Ocado Has Been Demoted From The FTSE 100. Should I Buy its Shares?

Intense competition in grocery sector and cost-of-living crisis have made life harder for Ocado

Christopher Johnson 5 June, 2024 | 7:04PM
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Online supermarket Ocado (OCDO) has suffered a humiliating demotion from the UK's blue-chip index. But Morningstar analysts say the company is significantly undervalued.

Key Morningstar Metrics for Ocado 

• Fair Value Estimate: £9.20;
• Morningstar Rating: ★★★★★;
• Morningstar Economic Moat Rating: N/A;
• Morningstar Uncertainty Rating: Very High.

Its exit from the UK's largest index will be uncomfortable for fund managers who championed the stock in its heyday. But it also directly impacts passive funds tracking the FTSE 100, which will have to sell out of Ocado.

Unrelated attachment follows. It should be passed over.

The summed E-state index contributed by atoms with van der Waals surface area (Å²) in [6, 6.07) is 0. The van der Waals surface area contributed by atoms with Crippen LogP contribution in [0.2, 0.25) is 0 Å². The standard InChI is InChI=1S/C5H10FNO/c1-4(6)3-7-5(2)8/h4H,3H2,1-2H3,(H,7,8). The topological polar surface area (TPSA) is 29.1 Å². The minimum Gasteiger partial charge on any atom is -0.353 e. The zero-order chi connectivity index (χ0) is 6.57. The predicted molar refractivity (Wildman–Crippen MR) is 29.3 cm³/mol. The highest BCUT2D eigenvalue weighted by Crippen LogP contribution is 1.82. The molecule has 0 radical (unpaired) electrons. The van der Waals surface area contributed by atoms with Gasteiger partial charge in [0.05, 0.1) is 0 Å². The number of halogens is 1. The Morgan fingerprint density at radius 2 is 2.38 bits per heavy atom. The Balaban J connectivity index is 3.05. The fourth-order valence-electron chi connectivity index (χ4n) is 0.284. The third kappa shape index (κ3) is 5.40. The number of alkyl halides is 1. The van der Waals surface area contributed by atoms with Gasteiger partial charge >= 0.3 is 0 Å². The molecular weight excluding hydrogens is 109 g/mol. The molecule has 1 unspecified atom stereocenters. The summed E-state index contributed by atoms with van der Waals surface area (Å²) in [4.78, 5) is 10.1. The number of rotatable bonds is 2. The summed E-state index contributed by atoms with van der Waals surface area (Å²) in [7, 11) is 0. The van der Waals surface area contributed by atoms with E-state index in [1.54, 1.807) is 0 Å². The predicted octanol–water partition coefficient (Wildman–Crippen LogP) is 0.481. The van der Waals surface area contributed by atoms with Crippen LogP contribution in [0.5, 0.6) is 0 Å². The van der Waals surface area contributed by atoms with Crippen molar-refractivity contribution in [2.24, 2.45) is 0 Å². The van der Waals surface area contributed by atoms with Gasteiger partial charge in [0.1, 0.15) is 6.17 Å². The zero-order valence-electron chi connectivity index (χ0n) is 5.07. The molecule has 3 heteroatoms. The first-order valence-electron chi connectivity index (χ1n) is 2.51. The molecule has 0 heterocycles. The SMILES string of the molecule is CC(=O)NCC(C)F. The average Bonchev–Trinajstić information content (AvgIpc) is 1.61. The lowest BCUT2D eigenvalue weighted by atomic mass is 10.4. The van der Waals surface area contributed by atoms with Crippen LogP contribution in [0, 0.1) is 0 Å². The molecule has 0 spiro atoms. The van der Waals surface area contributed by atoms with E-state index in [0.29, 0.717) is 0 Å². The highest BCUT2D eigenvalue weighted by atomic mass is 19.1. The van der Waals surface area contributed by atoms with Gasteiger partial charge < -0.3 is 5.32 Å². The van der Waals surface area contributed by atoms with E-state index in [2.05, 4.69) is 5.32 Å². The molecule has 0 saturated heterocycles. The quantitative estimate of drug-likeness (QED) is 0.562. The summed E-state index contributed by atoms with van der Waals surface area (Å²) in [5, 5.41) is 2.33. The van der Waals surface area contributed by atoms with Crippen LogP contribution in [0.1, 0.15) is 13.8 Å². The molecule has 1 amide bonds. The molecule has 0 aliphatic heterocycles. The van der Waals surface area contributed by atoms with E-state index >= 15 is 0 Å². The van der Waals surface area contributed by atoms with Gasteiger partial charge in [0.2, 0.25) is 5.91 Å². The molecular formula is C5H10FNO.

Why Has Ocado Been Demoted From The FTSE 100?

Once a darling of the UK stock market, Ocado shares have witnessed a protracted fall from grace since February 2021, when the pandemic was causing huge – and initially beneficial – disruption to shopping in the UK. 

At a market capitalisation just under £3 billion, it's no longer valuable enough to make the cut. Ocado shares currently trade at £3.53, compared to a £28 peak at the height of the pandemic. So far in 2024, they have fallen 52.18%. The numbers also look negative over longer time periods.

Over three and five years to June 5 2024, shares have fallen 81.2% and 68.2%, respectively.